Then one day my past caught up to me, and I experienced – unmerited favor.
*** *** ***
The United States Marshals Service technically falls under the executive branch, but they work with the U. S. courts. They are charged to protect justices and officers of the court. They work with prisoner transport; and they apprehend fugitives. Fugitive apprehension is the high profile, the most dangerous and thrilling part of the job; when they show up in movies (The Fugitive) or T.V. shows (Justified) they are chasing bad guys. When you skip out on your probation officer, the Federal Marshals come after you.
It took them almost two months to find me. I think I was a low priority. Nevertheless, I remember when they showed up. A guy in a suit knocked on the door of my classroom, then walked in. Another guy stood outside, his hand on his hip covering a holstered gun. The guy in our room said he was here for Charles Denison, so I stood up. “I’m a Deputy Federal Marshall, you come with me.” I walked down the hall between the two guys; I had no idea what we were doing or why they were here. “Interstate Flight, kid.”
“Flight from what?”
“You broke parole in Florida. Remember that?”
“Do I look like I’m kidding?”
We walked past the secretary’s desk and into the Dean of Student’s office. I was introduced to a judge from somewhere nearby. We began a conversation about my crimes, my history, my conversion, life at Trinity Bible Institute, and the severe consequences I faced for jumping probation and fleeing across state lines. Two deputy marshals, the Dean of Students, a circuit judge, and me.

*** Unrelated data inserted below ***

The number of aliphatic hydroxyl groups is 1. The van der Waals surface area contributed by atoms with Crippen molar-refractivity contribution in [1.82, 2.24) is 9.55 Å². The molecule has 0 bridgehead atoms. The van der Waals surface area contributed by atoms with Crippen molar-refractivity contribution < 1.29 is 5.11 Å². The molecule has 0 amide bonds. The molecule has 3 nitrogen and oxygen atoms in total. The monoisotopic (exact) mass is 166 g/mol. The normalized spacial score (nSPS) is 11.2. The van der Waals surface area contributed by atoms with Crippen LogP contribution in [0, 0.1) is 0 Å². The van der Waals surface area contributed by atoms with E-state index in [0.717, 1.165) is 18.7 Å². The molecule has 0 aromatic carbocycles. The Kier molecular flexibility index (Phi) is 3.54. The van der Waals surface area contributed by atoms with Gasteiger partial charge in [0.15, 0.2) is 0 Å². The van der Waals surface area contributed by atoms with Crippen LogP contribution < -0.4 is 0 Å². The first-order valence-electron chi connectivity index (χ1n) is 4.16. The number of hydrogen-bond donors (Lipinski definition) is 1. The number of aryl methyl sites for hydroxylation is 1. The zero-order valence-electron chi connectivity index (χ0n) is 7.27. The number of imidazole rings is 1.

They were right. They had the law on their side. Not only did I screw up by stupidly trying to steal beef from Costa Rica, now I had also fled probation. I could go to federal prison. I could do time in the Polk County Jail. I could be extradited back to Florida and ordered to work the mines. I was twenty years old, and I began to realize that my future hung with this meeting. The Dean did his best to support my rehabilitation. I was in a tiny town in rural North Dakota, where I couldn’t get into much trouble if I went looking. The judge listened more than he talked. The Marshals wanted to get me on a plane back to Florida. That was their job. They had a pile of papers, my file -- extradition papers, an arrest warrant, and my record. They didn’t think we had much to talk about. The judge was supposed to sign the papers, and we would be on our way.
I was trying to explain my changed life. I would do anything they said, but –
“You’re damned right you will.” Chimed in a helpful deputy.
My palms were starting to sweat, when the unexpected Grace Note rang. The judge picked up the papers, put on his reading glasses, and made a show of going over them, silencing us all. Papers in hand he began his ruling.
“Well, seems to me the goal of this whole process, this apprehension, extradition, trial and sentencing … the goal is supposed to be rehabilitation. Your rehabilitation, Charles Denison. Now you say you’ve become a believer, and you’re here in the middle of the Dakotas to study the Bible, and to become a minister. I believe you’re sincere in all of this. Frankly I just can’t think of a better rehabilitation. “